Located only a short distance from Edinburgh in the peaceful farmlands of East Lothian, Glenkinchie is one of the few Lowland distilleries left operating in Scotland. Known as “The Edinburgh Malt,” the distillery first opened in 1837, closed for a time, then reopened under new ownership at the end of the 19th century and has remained in production ever since. Not a large producer of single malts, there are currently only two offerings: this 12 year and a Distiller’s Edition, which ages an additional two years in Amontillado sherry casks. Thankfully, under ownership of the Diageo conglomerate, they remain in relative constant supply.
Like many distilleries, Glenglassaugh has seen its share of rough times. While operating almost continuously from 1875 until 1986, the distillery sat dormant until 2008, when it began production before being bought by BenRiach in 2013. Since the newest iteration hasn’t been around for very long at all, the current range is a mix of young No Age Statement offerings along with a few very old age statement whiskies laid down before it shuttered in the 80’s. Torfa is the Old Norse word for “peat,” so guess what hallowed element is used in the production of this dram? Despite being young, this scotch is no slouch, having placed silver at the International Wine & Spirit Competition in both 2014 and 2015.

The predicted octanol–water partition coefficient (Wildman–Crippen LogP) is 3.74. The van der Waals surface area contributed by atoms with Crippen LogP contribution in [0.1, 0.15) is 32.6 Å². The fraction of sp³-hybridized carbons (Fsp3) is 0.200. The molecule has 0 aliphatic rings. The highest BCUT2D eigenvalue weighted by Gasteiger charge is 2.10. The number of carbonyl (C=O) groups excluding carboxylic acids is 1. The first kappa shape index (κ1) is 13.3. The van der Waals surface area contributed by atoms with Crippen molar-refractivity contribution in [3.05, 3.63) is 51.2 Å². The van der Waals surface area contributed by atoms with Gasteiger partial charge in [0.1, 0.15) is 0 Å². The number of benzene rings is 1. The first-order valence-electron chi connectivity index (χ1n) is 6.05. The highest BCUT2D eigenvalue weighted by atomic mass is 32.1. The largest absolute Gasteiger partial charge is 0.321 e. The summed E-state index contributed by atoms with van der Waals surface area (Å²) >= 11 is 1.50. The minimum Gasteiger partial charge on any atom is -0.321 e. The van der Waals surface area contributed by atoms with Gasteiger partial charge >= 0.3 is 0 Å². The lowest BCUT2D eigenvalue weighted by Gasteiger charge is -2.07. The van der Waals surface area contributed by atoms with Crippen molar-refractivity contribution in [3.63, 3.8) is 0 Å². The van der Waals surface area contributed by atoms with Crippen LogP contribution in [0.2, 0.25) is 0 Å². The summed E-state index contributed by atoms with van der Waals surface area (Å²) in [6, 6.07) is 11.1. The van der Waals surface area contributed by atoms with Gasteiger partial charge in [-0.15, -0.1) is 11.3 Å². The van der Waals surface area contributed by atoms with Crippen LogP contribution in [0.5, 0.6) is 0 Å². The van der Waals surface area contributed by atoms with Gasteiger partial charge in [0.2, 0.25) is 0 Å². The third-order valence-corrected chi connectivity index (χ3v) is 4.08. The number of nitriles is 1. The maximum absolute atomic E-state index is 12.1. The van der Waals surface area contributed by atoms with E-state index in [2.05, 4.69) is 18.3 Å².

Compass Box was founded in 2000 by John Glaser, a former employee of Johnnie Walker (and native Minnesotan). While Compass Box is not a distillery, it does produce and bottle scotch. Noted for their blends and pushing the buttons of the Scotch Whisky Association, Compass Box has also taken home a variety of awards from whisky competitions. The Great King Street series a purposeful look back, seeking to recreate the kind of scotch favored in the 19th century. Citizens of Glasgow in particular favored full-bodied and bold flavored malts according to records, hence the name.